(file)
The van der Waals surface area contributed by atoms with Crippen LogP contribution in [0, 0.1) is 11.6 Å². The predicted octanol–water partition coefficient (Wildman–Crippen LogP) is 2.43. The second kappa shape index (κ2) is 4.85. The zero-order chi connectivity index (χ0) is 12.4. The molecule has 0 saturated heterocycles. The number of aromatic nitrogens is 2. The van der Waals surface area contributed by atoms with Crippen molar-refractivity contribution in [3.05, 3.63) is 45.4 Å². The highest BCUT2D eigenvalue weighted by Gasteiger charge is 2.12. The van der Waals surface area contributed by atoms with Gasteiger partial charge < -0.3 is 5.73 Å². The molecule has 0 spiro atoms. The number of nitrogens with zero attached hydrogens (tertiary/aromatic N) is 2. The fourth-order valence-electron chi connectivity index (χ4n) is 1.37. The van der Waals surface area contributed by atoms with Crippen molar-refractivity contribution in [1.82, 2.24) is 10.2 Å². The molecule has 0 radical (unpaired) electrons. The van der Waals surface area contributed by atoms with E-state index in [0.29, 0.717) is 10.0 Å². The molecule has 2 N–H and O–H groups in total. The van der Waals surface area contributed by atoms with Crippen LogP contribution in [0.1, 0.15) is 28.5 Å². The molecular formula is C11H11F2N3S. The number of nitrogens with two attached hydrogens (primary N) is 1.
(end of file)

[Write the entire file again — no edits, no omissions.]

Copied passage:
The van der Waals surface area contributed by atoms with Crippen LogP contribution in [0, 0.1) is 11.6 Å². The predicted octanol–water partition coefficient (Wildman–Crippen LogP) is 2.43. The second kappa shape index (κ2) is 4.85. The zero-order chi connectivity index (χ0) is 12.4. The molecule has 0 saturated heterocycles. The number of aromatic nitrogens is 2. The van der Waals surface area contributed by atoms with Crippen molar-refractivity contribution in [3.05, 3.63) is 45.4 Å². The highest BCUT2D eigenvalue weighted by Gasteiger charge is 2.12. The van der Waals surface area contributed by atoms with Gasteiger partial charge < -0.3 is 5.73 Å². The molecule has 0 spiro atoms. The number of nitrogens with zero attached hydrogens (tertiary/aromatic N) is 2. The fourth-order valence-electron chi connectivity index (χ4n) is 1.37. The van der Waals surface area contributed by atoms with Crippen molar-refractivity contribution in [1.82, 2.24) is 10.2 Å². The molecule has 0 radical (unpaired) electrons. The van der Waals surface area contributed by atoms with E-state index in [0.29, 0.717) is 10.0 Å². The molecule has 2 N–H and O–H groups in total. The van der Waals surface area contributed by atoms with Crippen LogP contribution in [0.1, 0.15) is 28.5 Å². The molecular formula is C11H11F2N3S. The number of nitrogens with two attached hydrogens (primary N) is 1.